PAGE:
# Why is pH a negative logarithm?

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• opus
In summary, logarithms are commonly used in pH scales to measure the concentration of a substance, specifically hydronium ions. The negative logarithm is used to ensure that the pH is positive, and this is because the concentration of hydrogen ions is always less than 1. This makes it more convenient for most numbers to be between 0 and 14. However, there are cases where the pH can be negative, and this is not a mathematical necessity but rather a convention for convenience. The pH scale can be adjusted by using different bases or adding a constant, but it does not change the underlying chemistry.f

#### opus

Gold Member
I'm going over applications of logarithms in my College Algebra class and I'm at a part where it talks about pH scales, and it shows the pH concentration of a substance to be the negative logarithm of hydronium ions.
I want to know why the logarithm is negative, so I googled it and the answers all require Chemistry knowledge (obviously). Most answers that I've seen mention having water in the concentration as well and that has something to do with it.

Considering I don't have the Chemistry knowledge (and why I put this thread here instead of the Chemistry forum), is there a way to understand why we are taking the negative logarithm the measure the quantity of a substance?

Actually I think I got it. After plugging some random numbers in, it seems the purpose is the have the pH be positive at the end, although I'm not sure why.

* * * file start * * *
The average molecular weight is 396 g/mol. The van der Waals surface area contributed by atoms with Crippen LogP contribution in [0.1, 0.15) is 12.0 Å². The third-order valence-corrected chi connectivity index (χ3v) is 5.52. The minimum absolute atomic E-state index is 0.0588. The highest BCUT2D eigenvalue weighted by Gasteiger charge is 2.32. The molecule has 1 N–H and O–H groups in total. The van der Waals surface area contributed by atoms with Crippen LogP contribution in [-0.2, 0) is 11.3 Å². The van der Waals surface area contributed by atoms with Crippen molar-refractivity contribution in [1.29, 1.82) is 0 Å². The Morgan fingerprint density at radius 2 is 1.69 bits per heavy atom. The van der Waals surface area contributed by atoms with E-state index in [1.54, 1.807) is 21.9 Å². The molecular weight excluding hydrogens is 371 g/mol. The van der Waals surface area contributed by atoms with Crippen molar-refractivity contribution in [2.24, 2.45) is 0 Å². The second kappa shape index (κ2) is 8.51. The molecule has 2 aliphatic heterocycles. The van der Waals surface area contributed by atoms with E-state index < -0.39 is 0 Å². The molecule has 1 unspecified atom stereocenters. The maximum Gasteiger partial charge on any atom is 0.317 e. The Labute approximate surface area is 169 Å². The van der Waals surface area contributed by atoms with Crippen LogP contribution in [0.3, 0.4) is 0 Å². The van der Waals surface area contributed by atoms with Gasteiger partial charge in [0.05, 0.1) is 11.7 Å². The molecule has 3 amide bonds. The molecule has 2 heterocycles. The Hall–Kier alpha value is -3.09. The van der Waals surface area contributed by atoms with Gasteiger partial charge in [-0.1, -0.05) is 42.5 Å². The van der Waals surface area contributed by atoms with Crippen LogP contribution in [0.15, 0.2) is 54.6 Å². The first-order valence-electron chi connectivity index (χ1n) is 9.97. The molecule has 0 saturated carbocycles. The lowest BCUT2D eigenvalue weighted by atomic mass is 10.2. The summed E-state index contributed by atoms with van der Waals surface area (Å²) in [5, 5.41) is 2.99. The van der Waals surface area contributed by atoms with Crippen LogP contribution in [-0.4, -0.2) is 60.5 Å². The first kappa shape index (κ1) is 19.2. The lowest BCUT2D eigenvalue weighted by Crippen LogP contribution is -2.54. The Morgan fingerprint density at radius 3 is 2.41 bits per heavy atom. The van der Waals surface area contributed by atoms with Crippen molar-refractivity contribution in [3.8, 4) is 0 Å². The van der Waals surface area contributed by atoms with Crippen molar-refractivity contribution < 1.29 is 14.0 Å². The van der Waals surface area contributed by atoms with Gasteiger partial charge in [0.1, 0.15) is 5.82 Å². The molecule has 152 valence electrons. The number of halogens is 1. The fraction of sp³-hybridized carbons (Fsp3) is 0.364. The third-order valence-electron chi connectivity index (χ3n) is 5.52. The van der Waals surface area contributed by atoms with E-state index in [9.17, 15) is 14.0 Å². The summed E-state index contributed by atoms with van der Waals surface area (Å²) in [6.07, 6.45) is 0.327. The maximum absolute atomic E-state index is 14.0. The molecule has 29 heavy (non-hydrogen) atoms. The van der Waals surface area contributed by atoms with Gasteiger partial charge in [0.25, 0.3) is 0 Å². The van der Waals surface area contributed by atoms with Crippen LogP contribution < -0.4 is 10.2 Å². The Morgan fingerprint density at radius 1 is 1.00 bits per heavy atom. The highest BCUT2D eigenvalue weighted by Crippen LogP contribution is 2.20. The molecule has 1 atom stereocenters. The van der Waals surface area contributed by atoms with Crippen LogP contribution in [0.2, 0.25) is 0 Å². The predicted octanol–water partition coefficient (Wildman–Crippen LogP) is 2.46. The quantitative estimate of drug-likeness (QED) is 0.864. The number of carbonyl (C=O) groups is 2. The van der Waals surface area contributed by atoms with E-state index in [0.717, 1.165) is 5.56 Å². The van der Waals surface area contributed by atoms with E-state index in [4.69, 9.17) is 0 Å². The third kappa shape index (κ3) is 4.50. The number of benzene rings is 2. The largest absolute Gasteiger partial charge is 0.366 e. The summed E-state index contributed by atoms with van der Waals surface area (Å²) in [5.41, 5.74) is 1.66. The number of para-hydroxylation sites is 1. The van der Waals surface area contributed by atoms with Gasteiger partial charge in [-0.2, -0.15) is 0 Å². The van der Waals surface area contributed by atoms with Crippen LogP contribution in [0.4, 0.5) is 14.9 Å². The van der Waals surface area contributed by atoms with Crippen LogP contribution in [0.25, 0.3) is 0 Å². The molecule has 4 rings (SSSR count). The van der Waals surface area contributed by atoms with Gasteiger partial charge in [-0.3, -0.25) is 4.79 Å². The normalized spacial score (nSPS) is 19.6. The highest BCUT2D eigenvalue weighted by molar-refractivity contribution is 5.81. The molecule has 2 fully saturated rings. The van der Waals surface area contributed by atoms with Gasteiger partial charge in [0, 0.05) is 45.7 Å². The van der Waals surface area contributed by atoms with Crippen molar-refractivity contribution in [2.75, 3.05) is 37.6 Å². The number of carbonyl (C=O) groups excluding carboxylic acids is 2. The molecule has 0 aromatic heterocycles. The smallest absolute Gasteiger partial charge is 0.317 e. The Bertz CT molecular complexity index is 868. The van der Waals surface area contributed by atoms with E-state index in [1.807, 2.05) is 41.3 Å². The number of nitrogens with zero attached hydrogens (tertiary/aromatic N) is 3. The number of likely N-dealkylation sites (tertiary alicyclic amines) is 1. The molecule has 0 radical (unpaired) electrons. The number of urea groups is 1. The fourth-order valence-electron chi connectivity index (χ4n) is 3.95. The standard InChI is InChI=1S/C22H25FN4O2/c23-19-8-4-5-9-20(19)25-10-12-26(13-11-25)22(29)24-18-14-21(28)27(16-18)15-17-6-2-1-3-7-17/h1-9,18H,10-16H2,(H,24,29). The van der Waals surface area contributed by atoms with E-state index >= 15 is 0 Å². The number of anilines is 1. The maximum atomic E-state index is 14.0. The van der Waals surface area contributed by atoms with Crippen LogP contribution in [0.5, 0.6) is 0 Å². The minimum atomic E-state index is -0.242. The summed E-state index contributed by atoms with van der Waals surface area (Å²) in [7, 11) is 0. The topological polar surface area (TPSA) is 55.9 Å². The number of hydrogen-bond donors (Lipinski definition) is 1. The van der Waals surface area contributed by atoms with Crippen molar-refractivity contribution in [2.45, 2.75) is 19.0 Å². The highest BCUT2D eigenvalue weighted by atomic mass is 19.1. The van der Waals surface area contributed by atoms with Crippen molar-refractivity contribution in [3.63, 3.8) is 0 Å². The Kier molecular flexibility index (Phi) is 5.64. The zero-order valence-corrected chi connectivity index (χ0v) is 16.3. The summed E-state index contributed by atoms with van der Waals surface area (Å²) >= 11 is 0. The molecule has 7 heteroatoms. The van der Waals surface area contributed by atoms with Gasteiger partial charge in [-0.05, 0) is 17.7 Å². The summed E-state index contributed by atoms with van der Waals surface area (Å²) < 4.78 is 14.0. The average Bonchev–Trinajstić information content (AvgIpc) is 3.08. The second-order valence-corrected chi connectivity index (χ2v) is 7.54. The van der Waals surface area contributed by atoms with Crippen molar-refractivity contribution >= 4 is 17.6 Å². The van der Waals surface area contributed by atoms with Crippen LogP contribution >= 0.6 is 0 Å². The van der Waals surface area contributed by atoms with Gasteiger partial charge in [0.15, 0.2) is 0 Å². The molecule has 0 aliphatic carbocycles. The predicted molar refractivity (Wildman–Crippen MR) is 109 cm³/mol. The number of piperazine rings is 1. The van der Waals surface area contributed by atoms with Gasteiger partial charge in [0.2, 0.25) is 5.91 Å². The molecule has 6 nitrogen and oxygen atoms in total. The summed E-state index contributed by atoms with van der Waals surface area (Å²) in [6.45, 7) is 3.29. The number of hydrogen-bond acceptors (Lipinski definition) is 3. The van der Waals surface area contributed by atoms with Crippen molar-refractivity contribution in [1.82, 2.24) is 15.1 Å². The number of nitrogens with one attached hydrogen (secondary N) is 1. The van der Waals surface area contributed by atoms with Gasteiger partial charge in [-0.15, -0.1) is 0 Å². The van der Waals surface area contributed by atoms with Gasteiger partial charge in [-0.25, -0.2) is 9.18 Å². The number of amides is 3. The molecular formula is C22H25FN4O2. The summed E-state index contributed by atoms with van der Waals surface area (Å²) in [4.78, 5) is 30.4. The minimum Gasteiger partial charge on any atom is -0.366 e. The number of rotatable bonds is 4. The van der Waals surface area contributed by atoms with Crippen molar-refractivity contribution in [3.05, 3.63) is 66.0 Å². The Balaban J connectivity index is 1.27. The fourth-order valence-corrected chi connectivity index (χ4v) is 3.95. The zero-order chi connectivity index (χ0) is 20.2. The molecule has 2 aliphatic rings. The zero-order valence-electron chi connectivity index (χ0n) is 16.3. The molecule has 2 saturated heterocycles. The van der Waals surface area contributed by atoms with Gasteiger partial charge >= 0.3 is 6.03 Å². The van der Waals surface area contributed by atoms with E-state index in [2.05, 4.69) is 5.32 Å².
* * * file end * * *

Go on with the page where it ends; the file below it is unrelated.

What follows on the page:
What was tripping me up was the fact that the hydrogen ions were always less than 1, but I suppose that's because it's the concentration of them, not how many there actually are. And since this number will have a negative exponent added to a number between 1 and 9, the result will be negative, which then gets negated again to be positive. Is this the case?

It is just more convenient as most numbers are between 0 and 14. You save a sign most of the time.
There are acids strong enough to create a negative pH. There is nothing special about 1mole/l, as both mole and liters are arbitrary units. Water has about 55 mole per liter, once you have more than 0.02 H3O+ molecule per water molecule the pH gets negative. From a modern point of view the fraction of molecules which are H3O+ would be a more natural choice.

opus
Ok great thank you. So it's not really a mathematical necessity. It's just something that is done for convenience?

You could replace the pH with its negative everywhere without consequences as long as you keep it consistent. You can also add a constant to it. You can also use base e, 2 or whatever you want. This scales the values but it still doesn’t change chemistry.

opus
Understood! Thank you.